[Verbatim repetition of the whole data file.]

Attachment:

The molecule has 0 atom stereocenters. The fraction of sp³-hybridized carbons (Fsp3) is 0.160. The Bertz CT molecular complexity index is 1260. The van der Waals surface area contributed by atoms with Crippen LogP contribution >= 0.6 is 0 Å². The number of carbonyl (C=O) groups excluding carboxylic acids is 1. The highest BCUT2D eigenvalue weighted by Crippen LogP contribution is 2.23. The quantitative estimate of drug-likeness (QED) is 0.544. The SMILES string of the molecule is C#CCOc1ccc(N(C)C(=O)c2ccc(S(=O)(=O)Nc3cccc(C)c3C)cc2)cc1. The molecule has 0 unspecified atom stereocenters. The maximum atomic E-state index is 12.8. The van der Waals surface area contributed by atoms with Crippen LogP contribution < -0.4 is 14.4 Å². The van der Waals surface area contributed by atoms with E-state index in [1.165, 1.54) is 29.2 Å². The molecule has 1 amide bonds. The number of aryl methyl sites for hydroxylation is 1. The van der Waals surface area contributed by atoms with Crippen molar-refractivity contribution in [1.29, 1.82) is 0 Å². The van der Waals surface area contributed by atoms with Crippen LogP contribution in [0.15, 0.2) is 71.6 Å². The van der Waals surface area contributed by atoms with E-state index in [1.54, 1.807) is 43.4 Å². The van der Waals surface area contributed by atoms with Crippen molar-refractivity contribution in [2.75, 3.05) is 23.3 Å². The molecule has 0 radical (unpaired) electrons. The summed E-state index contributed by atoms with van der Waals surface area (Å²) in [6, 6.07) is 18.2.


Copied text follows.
The molecule has 0 atom stereocenters. The fraction of sp³-hybridized carbons (Fsp3) is 0.160. The Bertz CT molecular complexity index is 1260. The van der Waals surface area contributed by atoms with Crippen LogP contribution >= 0.6 is 0 Å². The number of carbonyl (C=O) groups excluding carboxylic acids is 1. The highest BCUT2D eigenvalue weighted by Crippen LogP contribution is 2.23. The quantitative estimate of drug-likeness (QED) is 0.544. The SMILES string of the molecule is C#CCOc1ccc(N(C)C(=O)c2ccc(S(=O)(=O)Nc3cccc(C)c3C)cc2)cc1. The molecule has 0 unspecified atom stereocenters. The maximum atomic E-state index is 12.8. The van der Waals surface area contributed by atoms with Crippen LogP contribution < -0.4 is 14.4 Å². The van der Waals surface area contributed by atoms with E-state index in [1.165, 1.54) is 29.2 Å². The molecule has 1 amide bonds. The number of aryl methyl sites for hydroxylation is 1. The van der Waals surface area contributed by atoms with Crippen molar-refractivity contribution in [1.29, 1.82) is 0 Å². The van der Waals surface area contributed by atoms with Crippen LogP contribution in [0.15, 0.2) is 71.6 Å². The van der Waals surface area contributed by atoms with E-state index in [1.54, 1.807) is 43.4 Å². The van der Waals surface area contributed by atoms with Crippen molar-refractivity contribution in [2.75, 3.05) is 23.3 Å². The molecule has 0 radical (unpaired) electrons. The summed E-state index contributed by atoms with van der Waals surface area (Å²) in [6, 6.07) is 18.2.